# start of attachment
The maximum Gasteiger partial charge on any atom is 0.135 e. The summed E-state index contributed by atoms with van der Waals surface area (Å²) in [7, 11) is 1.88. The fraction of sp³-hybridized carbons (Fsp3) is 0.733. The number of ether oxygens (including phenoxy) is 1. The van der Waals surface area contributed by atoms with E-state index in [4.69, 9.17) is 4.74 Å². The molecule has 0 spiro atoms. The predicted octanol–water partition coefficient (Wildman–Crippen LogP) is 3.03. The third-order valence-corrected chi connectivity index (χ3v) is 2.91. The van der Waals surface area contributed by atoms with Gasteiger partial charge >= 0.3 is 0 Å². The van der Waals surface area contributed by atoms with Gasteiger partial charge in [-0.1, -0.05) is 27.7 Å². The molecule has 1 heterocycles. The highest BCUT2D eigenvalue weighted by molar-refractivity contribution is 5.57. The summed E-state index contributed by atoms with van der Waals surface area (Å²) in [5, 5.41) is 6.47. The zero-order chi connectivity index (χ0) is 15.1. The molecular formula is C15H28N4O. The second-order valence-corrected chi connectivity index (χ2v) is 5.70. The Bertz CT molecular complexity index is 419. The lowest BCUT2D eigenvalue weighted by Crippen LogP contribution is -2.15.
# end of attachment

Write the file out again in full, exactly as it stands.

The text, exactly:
The maximum Gasteiger partial charge on any atom is 0.135 e. The summed E-state index contributed by atoms with van der Waals surface area (Å²) in [7, 11) is 1.88. The fraction of sp³-hybridized carbons (Fsp3) is 0.733. The number of ether oxygens (including phenoxy) is 1. The van der Waals surface area contributed by atoms with E-state index in [4.69, 9.17) is 4.74 Å². The molecule has 0 spiro atoms. The predicted octanol–water partition coefficient (Wildman–Crippen LogP) is 3.03. The third-order valence-corrected chi connectivity index (χ3v) is 2.91. The van der Waals surface area contributed by atoms with Gasteiger partial charge >= 0.3 is 0 Å². The van der Waals surface area contributed by atoms with Gasteiger partial charge in [-0.1, -0.05) is 27.7 Å². The molecule has 1 heterocycles. The highest BCUT2D eigenvalue weighted by molar-refractivity contribution is 5.57. The summed E-state index contributed by atoms with van der Waals surface area (Å²) in [5, 5.41) is 6.47. The zero-order chi connectivity index (χ0) is 15.1. The molecular formula is C15H28N4O. The second-order valence-corrected chi connectivity index (χ2v) is 5.70. The Bertz CT molecular complexity index is 419. The lowest BCUT2D eigenvalue weighted by Crippen LogP contribution is -2.15.